Treating obstructive sleep apnea
Obstructive sleep apnea can be a dangerous medical condition and requires treatment. Your doctor may recommend losing weight if you’re currently overweight, and to quit smoking if you haven’t yet.
They may also prescribe positive airway pressure. This involves using a machine to deliver oxygen at a slightly higher airway pressure than normal to keep your airways open. Your doctor may also prescribe a mouthpiece that’s designed to keep your airway open by bringing your jaw forward.
Treating pulmonary edema
Pulmonary edema should be treated immediately. Your doctor may prescribe:
- Preload reducers. These decrease the pressure caused by the fluid in your heart and lungs. They may include diuretics.
- Afterload reducers. These dilate the blood vessels to take the pressure off the heart’s left ventricle.
- Blood pressure medications.
Treating acid reflux
If you have acid reflux that’s causing you to wake up gasping for air, your doctor will probably recommend a mix of lifestyle changes and medications. Lifestyle changes include quitting smoking and avoiding foods and beverages that can cause GERD. These include:
- greasy foods
- spicy foods
- those high in acid
Avoid eating for two to three hours before bed. Sleep with your head and upper body slightly elevated. If needed, your doctor can prescribe antacids and H2 receptor blockers to decrease acid production.
Treating heart failure
Heart failure is a chronic disease and will need consistent on-going treatment. Your doctor may prescribe medications like ACE inhibitors, beta blockers, diuretics, and inotropes.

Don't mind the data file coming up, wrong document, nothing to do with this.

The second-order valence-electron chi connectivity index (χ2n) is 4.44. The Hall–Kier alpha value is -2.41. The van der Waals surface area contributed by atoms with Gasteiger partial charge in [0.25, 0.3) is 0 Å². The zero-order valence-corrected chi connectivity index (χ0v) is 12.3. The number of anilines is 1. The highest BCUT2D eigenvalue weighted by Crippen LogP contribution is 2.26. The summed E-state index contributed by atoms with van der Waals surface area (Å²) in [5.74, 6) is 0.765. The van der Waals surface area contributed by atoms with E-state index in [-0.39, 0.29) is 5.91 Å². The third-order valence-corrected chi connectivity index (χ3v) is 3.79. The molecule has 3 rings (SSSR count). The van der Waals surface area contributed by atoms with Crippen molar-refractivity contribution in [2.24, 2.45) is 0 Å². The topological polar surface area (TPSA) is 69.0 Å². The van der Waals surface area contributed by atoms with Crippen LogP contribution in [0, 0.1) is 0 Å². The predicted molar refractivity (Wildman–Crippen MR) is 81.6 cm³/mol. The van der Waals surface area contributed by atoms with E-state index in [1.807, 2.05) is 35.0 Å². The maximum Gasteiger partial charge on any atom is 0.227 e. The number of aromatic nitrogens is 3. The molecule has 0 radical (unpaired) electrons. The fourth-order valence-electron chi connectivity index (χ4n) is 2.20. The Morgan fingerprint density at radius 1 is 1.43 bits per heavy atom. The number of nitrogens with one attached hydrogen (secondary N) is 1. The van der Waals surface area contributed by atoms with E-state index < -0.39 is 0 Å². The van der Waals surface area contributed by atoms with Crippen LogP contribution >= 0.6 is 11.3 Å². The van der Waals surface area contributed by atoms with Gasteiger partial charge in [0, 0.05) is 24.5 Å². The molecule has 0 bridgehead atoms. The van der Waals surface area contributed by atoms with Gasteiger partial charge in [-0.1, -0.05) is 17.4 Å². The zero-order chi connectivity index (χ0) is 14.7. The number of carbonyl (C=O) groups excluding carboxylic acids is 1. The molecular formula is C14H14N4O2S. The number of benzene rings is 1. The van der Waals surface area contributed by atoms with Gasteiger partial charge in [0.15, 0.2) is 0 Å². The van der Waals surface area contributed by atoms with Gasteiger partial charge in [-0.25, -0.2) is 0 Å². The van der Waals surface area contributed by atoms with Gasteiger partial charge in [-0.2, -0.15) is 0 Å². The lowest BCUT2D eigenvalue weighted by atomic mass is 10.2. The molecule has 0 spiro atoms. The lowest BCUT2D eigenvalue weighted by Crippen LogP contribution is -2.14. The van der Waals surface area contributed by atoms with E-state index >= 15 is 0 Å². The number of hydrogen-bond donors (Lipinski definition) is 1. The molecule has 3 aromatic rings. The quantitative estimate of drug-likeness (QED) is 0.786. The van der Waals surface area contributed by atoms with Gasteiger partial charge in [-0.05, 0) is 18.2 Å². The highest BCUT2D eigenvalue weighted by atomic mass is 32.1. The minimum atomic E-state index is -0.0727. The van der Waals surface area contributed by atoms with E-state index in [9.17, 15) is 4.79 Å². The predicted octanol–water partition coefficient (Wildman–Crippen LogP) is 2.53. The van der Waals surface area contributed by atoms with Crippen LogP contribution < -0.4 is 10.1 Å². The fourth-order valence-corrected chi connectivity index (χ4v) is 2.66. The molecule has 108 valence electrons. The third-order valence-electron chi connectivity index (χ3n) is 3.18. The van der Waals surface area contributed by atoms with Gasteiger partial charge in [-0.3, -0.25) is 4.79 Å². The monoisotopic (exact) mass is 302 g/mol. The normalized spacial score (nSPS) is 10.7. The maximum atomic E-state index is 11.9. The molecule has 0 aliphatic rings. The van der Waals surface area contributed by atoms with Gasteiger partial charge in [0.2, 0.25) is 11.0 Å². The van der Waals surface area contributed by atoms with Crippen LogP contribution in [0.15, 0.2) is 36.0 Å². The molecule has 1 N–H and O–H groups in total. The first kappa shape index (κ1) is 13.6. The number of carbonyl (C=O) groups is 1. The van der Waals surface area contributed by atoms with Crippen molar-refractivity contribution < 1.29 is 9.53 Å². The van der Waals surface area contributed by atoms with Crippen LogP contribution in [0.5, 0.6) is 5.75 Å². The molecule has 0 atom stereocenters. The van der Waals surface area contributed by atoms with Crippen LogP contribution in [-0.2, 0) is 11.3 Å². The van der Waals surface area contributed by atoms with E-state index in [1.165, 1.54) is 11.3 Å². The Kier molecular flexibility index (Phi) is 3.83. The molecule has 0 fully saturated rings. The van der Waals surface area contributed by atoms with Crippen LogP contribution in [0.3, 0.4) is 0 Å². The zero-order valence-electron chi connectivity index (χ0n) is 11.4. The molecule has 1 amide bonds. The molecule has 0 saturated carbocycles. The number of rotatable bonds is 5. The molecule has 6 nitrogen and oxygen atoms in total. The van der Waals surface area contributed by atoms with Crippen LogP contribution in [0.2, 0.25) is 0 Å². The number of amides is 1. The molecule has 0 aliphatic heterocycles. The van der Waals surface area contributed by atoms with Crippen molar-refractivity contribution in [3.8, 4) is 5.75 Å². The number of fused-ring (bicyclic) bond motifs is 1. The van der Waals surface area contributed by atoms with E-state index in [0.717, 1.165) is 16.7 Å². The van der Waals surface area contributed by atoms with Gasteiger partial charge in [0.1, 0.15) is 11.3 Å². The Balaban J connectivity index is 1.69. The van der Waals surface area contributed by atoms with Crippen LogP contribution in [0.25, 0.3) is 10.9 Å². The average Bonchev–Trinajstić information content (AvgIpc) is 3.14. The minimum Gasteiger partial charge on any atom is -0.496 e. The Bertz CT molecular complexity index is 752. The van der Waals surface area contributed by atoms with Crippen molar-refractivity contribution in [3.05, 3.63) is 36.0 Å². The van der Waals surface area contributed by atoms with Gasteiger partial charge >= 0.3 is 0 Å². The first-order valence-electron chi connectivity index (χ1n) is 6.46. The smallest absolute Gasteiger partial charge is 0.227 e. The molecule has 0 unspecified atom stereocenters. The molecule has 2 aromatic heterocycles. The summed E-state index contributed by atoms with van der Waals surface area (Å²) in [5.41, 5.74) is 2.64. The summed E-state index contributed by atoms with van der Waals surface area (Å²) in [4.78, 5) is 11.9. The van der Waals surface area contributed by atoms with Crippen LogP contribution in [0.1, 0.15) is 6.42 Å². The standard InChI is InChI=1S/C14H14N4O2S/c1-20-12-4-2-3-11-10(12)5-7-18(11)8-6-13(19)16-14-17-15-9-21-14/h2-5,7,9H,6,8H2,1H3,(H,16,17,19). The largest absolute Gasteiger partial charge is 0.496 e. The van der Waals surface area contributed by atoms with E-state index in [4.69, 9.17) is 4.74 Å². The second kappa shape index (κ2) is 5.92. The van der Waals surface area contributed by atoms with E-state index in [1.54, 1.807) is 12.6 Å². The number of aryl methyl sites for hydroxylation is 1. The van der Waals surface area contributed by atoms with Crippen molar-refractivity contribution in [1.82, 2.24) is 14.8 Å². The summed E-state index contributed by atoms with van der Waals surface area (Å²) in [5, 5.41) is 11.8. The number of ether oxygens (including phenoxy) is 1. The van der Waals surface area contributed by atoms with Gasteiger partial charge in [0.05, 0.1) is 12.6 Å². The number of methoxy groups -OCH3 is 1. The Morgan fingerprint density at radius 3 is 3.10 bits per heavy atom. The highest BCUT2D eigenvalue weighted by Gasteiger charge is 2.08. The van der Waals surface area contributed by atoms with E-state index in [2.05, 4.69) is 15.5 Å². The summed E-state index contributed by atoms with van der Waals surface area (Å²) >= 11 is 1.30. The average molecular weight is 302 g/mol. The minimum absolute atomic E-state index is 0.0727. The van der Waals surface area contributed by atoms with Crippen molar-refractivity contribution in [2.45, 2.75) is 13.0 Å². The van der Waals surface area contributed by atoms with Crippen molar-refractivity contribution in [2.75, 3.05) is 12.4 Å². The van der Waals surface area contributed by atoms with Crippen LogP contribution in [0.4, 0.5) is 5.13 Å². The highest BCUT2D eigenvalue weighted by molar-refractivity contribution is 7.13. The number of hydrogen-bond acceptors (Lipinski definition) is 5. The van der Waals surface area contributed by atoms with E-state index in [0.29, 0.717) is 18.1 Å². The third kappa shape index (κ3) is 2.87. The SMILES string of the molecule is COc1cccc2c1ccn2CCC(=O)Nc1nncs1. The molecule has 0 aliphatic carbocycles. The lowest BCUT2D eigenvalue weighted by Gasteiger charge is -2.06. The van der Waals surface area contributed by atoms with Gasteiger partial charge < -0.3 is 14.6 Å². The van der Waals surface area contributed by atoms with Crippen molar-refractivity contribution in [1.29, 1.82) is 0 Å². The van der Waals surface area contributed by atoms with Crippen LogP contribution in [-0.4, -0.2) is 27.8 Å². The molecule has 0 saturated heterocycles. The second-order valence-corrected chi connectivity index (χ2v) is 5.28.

In severe cases, surgery may be needed to treat certain causes of heart failure, like a coronary bypass for blocked arteries. Surgery can also include treating the damage from heart failure, like a heart valve replacement.
What’s the outlook?
Waking up gasping for air can be alarming, but it’s not something that’s uncommon. If you otherwise feel fine or if your symptoms subside soon, you can go back to sleep. Should you continue to wake up gasping for air regularly or have symptoms that suggest a more serious underlying condition, make an appointment to see your doctor. They can help you find or confirm the cause.
If you experience any of these emergency symptoms, seek immediate medical attention:
- continued symptoms of shortness of breath, chest pain, or both
- losing consciousness
- severe chest pain